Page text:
A Guide to Tom Hardy’s Many Strange Accents

Tom Hardy’s latest film, ‘The Bikeriders,’ finds the actor delivering another unique vocal performance. Here’s a look at the full spectrum of Hardy’s most memorable accent work.

DC/Warner Bros./Sony/Getty Images/Ringer illustration

For Austin Butler, the lead role in 2022’s Elvis became both a blessing and a curse. On the one hand, the Oscar-nominated performance announced him as one of the most exciting young stars in Hollywood; at the same time, embodying Elvis Presley appeared to come at the expense of his own voice. As was clear from several media appearances, Butler was still stuck channeling Elvis, and it got so bad that the actor hired a dialect coach to help cleanse himself of the voice before filming Masters of the Air.

Dialect coach be damned, Butler still sorta sounds like Elvis in Masters of the Air. (If you closed your eyes during some of the episodes, you’d think to yourself, “Why is Elvis dropping bombs over Nazi Germany?”) Really, it wasn’t until Butler’s performance in Dune: Part Two that he seemed to shake Elvis for good, and all it took was pulling off a Stellan Skarsgard impression. (Butler’s commitment to the bit extended to giving Skarsgard’s character an impromptu smooch.) This early body of work has given Butler an air of mystique: He’s a movie star willing to lose himself in pursuit of greatness. Now, heading into Butler’s latest film, The Bikeriders, there’s a sense of anticipation about what kind of voice he used to get in character. But there’s one factor that threatens to overshadow anything Butler does: His costar just so happens to be the Michael Jordan of weird fucking accents.

I hope your ears are ready, because Tom Hardy, the actor that Americans apparently find the most difficult to understand, is back to doing what he does best. In The Bikeriders, Hardy plays Johnny, the leader of the Vandals MC motorcycle gang in 1960s Chicago. In theory, Hardy is supposed to be doing an old-school Chicagoan accent; in practice, I can describe it as only “Marlon Brando bingeing Sons of Anarchy after a few Valiums.” But that’s part and parcel of the Hardy experience: He’s a chameleonic character actor trapped in a leading man’s body, and no one else is capable of changing their voice to such an absurd degree. Sometimes, the Hardy accent is the key to unlocking a great character; other times, it can be needlessly distracting; and on rare occasions, it becomes the basis for memes. No matter what voice Hardy goes for, though, the audience is guaranteed to remember it.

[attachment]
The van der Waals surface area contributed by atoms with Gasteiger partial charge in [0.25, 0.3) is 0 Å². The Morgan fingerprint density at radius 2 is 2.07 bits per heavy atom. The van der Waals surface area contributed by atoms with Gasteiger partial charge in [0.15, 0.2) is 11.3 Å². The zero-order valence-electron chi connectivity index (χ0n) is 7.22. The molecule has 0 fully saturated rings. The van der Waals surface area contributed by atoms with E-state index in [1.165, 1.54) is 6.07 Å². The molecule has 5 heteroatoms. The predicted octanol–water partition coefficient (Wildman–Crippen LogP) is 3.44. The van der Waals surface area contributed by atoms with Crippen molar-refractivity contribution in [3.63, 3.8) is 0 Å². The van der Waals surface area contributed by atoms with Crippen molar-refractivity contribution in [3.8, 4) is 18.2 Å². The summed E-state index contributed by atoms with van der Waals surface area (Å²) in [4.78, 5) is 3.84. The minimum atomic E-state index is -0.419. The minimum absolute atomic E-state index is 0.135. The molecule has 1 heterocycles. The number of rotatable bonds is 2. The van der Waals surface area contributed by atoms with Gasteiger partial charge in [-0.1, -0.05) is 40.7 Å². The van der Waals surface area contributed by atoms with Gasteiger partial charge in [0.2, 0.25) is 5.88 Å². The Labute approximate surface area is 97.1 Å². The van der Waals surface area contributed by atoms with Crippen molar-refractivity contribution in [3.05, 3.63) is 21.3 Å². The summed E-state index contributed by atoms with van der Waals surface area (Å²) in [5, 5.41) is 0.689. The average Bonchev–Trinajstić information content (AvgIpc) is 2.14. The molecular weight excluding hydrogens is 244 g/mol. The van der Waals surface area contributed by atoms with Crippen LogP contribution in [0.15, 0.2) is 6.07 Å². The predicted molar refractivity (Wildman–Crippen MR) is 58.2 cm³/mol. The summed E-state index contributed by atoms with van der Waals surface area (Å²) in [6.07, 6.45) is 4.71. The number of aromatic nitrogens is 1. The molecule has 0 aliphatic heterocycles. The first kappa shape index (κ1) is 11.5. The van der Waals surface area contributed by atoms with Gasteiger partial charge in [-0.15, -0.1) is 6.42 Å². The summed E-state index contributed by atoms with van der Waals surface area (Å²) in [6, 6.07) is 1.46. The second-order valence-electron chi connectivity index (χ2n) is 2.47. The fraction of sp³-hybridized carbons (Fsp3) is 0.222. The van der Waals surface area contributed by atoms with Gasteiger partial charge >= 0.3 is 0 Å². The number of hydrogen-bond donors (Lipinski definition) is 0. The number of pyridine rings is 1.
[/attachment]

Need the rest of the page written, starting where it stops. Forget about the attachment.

In that spirit, we’ve put together the Tom Hardy accent guide: an exploration of the actor’s [clears throat] unique affectations throughout his career, broken down into categories. The accents we’ve highlighted run the gamut from Cockney to American to whatever the hell you want to call Venom, but whether you love or hate him, there’s no denying that Hardy is one of a kind. Let’s dive in.

Prim Brit

We’ve yet to find out who will play the next James Bond, and while Hardy probably isn’t in the running, he’d make a damn fine 007. Regardless of Bond’s backstory—Daniel Craig’s 007 was raised in an orphanage and wears upscale attire with a hint of disdain—the character always sounds suave and proper, something that Hardy has pulled off across his filmography. In the 2012 romantic comedy This Means War, Hardy plays a CIA agent falling for the same woman (Reese Witherspoon) as his best friend (Chris Pine). It’s a terrible (and terribly predictable) movie, but Hardy is very convincing as an idealized version of a sexy spy from across the pond.

Meanwhile, in the 2011 adaptation of John le Carré’s Tinker Tailor Soldier Spy, Hardy seamlessly slots into the crafty world of Cold War espionage, where double crosses and power plays are par for the course. In his role as the British field agent Ricki Tarr, the only thing flashy about Hardy is a killer coat game: The accent is unassuming and doesn’t call much attention to itself, which is exactly what makes the character good at his job. But Hardy’s finest informal Bond audition came courtesy of Christopher Nolan’s Inception, where, as the master forger Eames, the actor oozes sophistication and charm. Nolan has never shied away from how much the Bond series has influenced him, so Hardy’s eloquent manner of speaking fits into Inception like a glove. In fact, Hardy is responsible for the movie’s most memorable exchange. After Joseph Gordon-Levitt’s Arthur starts firing a machine gun during their mission in the subconscious, Eames tells him, “You mustn’t be afraid to dream a little bigger, darling,” before conjuring a massive grenade launcher.

How iconic was this moment? I shit you not, Eames’s quote was voted the official motto for my high school graduating class. Such is the power of prim Tom Hardy (and grenade launchers).